The foundation of the public school choice movement can be traced back to the alternative schools reform models of the 1960s (Schneider, Teske, and Marschall 2000). Since then, other forms of public school choice have emerged that potentially increase the number of options available to parents and their children. For instance, the number of magnet schools expanded in the 1970s and 1980s as a mechanism designed to reduce racial and ethnic segregation in school districts or provide an academic or social focus on a particular theme. In the 2007–08 school year, there were approximately 2,400 magnet schools nationwide enrolling 1.2 million students and an additional 3,300 schools with magnet programs enrolling 3.1 million students.8 Another form of public school choice is charter schools. Charter schools are independent public schools that are exempt from specific state or local regulations that normally govern the operation and management of public schools. Enrollment in charter schools has been rising since their inception in the early 1990s. In the 2002–03 school year, approximately 2,575 charter schools in 35 states and the District of Columbia served 1.4 percent of all U.S. public school students (Hoffman et al. 2005). Four years later, the number of charter schools had increased to 4,132 charter schools in 40 states and the District of Columbia serving about 2 percent of all U.S. public school students (Hoffman 2008). Some states and districts offer publicly funded voucher programs for students to attend private schools: currently, Arizona, Florida, Georgia, Maine, Ohio, Utah, Vermont, Wisconsin (Milwaukee), and the District of Columbia have such programs. Additionally, there are interdistrict school choice plans that allow students to attend a public school district other than the one in which they live, and intradistrict school choice plans that allow students to attend a school, other than their neighborhood school, within their district. Estimates from the 2007–08 school year suggest that these kinds of plans were available in 48 percent of school districts in the United States.9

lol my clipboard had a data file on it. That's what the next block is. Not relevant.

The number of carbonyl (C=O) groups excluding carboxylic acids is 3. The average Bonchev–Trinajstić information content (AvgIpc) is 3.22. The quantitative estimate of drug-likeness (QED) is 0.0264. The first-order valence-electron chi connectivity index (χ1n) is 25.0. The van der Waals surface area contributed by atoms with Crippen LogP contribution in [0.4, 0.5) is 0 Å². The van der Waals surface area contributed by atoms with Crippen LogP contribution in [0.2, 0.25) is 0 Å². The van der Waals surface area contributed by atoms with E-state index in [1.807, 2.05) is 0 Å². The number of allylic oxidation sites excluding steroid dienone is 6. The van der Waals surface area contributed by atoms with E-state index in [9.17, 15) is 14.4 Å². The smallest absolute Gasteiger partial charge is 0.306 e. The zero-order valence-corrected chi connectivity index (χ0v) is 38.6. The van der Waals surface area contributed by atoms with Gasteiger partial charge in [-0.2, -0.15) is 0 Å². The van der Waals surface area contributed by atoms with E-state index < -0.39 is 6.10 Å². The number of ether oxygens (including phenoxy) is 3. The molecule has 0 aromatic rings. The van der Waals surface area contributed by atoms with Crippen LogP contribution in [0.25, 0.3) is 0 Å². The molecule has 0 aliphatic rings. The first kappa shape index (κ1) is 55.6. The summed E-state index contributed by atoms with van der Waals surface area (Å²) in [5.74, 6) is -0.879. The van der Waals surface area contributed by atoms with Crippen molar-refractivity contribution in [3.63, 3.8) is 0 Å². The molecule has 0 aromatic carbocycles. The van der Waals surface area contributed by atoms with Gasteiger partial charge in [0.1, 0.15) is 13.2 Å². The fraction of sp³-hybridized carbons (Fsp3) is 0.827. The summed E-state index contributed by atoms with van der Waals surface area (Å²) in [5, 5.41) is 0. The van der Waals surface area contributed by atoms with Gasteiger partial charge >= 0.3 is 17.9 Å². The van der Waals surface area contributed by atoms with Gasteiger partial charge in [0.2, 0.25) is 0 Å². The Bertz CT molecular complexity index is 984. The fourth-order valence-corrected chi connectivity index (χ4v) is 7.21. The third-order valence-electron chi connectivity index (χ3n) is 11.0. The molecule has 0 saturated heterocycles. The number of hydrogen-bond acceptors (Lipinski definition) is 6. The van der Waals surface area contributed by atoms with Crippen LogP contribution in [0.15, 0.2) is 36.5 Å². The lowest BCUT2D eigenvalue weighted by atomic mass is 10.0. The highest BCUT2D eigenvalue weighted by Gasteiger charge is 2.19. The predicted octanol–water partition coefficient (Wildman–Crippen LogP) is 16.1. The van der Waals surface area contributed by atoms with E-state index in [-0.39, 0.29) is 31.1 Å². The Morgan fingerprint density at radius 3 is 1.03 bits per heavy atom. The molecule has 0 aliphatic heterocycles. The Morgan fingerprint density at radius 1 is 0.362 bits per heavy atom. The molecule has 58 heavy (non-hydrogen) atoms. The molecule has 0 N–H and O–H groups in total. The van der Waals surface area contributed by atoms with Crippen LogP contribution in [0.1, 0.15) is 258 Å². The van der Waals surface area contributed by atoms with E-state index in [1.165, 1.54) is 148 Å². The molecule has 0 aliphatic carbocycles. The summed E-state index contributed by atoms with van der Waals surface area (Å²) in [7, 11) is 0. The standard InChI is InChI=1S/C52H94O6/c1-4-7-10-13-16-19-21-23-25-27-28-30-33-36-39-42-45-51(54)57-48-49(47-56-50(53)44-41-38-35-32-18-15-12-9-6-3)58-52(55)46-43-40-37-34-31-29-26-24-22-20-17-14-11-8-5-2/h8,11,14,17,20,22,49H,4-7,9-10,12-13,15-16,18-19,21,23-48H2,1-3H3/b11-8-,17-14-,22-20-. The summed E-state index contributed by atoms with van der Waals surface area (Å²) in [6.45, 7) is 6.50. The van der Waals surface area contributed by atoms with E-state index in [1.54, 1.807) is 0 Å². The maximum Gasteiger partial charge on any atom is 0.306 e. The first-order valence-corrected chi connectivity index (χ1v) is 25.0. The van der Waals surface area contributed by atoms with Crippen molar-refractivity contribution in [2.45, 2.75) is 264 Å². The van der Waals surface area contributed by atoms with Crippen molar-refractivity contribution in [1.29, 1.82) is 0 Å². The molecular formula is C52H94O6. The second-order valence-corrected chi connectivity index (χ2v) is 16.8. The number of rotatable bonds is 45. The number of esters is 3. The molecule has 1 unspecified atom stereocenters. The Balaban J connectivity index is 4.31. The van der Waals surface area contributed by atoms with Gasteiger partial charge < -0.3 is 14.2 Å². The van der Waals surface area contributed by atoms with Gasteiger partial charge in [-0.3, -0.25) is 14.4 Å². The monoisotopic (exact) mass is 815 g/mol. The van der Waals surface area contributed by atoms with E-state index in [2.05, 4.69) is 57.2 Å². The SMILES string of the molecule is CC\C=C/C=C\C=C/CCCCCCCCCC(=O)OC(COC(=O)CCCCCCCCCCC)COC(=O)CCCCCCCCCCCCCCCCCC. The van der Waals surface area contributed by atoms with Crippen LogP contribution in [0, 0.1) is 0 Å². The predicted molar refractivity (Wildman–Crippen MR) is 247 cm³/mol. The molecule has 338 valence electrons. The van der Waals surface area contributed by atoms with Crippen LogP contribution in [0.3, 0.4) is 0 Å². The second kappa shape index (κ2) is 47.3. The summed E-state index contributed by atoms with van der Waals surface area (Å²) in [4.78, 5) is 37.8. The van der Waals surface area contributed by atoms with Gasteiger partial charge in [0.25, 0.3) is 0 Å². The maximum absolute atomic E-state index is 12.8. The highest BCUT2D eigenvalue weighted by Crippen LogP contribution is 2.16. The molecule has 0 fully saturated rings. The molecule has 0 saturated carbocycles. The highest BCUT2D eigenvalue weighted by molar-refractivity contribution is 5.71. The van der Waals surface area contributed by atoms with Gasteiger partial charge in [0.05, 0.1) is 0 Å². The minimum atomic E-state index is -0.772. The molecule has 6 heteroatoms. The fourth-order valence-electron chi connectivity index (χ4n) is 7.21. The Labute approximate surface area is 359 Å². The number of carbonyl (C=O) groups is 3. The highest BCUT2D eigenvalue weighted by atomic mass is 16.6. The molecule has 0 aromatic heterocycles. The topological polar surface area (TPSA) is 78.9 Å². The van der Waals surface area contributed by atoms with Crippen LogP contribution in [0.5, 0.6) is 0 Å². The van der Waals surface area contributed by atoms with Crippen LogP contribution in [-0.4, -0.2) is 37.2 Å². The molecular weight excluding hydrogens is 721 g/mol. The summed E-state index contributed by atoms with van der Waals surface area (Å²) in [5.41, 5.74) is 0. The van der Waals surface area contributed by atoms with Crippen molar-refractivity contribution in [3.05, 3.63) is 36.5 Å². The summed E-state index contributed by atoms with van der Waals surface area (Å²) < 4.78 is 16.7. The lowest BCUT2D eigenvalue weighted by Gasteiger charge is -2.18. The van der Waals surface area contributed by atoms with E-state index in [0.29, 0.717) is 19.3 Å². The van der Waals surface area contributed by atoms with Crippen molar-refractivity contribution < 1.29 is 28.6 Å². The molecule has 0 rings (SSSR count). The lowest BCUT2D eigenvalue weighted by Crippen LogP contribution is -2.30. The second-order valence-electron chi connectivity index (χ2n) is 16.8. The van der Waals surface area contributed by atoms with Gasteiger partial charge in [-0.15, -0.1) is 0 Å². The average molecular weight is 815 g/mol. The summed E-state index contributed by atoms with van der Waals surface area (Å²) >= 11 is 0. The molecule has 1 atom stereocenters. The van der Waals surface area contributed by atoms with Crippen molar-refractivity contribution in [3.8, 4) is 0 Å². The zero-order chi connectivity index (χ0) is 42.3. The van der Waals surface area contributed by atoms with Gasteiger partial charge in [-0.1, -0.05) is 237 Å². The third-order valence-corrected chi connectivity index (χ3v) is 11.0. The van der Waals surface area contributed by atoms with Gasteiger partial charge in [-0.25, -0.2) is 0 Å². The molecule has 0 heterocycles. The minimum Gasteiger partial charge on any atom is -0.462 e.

Besides an expanded range of choice programs in the public school system, parents also have the option of sending their children to private schools. From 1995 to 2007, the percentage of elementary and secondary students enrolled in private schools has ranged from 10 to 12 percent (Planty et al. 2009). Trends in private school enrollment have varied by whether the school is religious or nonsectarian, and among religious schools, trends in enrollment have varied by the school's religious affiliation. Between 1995 and 2007, enrollment in Roman Catholic schools decreased while enrollment in Conservative Christian schools and in nonsectarian private schools increased (Planty et al. 2009).
Homeschooling is an additional education option available to parents. The percentage of students being homeschooled has increased in recent years. Over 1.5 million students were homeschooled in the United States in 2007 compared with 1.1 million in 2003, and 850,000 in 1999 (Bielick 2008).
8 Unpublished estimates on magnet schools
and programs from the 2007–08 Schools and Staffing Survey (SASS), U.S. Department
of Education, Institute of Education Sciences, National Center for Education Statistics.
Enrollment for schools with magnet programs is the total enrollment for the school.
9 Unpublished estimate on plan availability from the 2007–08 SASS. Excludes districts with only one school.